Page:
Armed men hijack a New York City subway train, holding the passengers hostage in return for a ransom, and turning an ordinary day's work for dispatcher Walter Garber into a face-off with the mastermind behind the crime.
For anyone who considers themselves an expert on the movie industry or is an insane cinephile, this documentary about Lew Wasserman is a definite must-see. That's because although most folks have no idea who he was, he was a HUGE power player in Hollywood and did tons to shape the city into what it is today. Starting with a small agency, MCA, which represented musicians, Wasserman was able to expand by now representing big-name actors. But, it didn't stop there. Over time, his empire expanded to creating MCA/Universal, buying Paramount's library of films, to Decca Records, to a television production company. Like a proverbial octopus, Wasserman's company seemed to have it's arms into everything!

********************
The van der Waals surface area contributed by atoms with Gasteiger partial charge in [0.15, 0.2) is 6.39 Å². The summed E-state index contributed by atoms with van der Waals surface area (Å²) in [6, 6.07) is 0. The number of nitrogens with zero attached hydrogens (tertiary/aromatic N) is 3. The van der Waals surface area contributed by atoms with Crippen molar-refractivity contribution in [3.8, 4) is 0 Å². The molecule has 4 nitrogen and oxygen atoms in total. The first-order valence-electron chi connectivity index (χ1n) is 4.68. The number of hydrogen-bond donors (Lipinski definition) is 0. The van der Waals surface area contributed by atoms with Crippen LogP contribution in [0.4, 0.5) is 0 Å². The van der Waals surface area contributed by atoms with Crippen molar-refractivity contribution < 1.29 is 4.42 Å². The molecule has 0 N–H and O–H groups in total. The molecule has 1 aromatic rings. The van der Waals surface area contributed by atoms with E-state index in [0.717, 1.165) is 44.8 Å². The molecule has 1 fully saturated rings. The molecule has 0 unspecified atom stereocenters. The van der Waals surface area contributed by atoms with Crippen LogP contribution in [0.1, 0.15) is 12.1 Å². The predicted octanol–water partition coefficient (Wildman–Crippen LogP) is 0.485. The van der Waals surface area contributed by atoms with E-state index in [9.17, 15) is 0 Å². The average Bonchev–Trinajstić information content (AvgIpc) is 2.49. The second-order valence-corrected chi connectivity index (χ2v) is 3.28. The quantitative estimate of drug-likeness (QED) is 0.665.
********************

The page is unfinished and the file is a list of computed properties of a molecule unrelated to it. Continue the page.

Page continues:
Had the film stopped with these accomplishments, it would have been well worth seeing. However, unlike many documentaries, this one was not just about the rise of Wasserman but his miscues as well as his eventual fall. This makes it a much more complete film than most. BUT, in one way the film still fell a bit short. It gave you little insight into the person. Other than wheeling and dealing and being a power broker, who was Lew Wasserman? In some ways you know clearly--but often you do not. For example, when Wasserman died, it sounded as if some thought it was about time! But, a few (such as Suzanne Pleshette--who I have no idea why she was included in the film) were quite saddened. Worth seeing and about 95% of what I was hoping to see about this incredibly powerful man.
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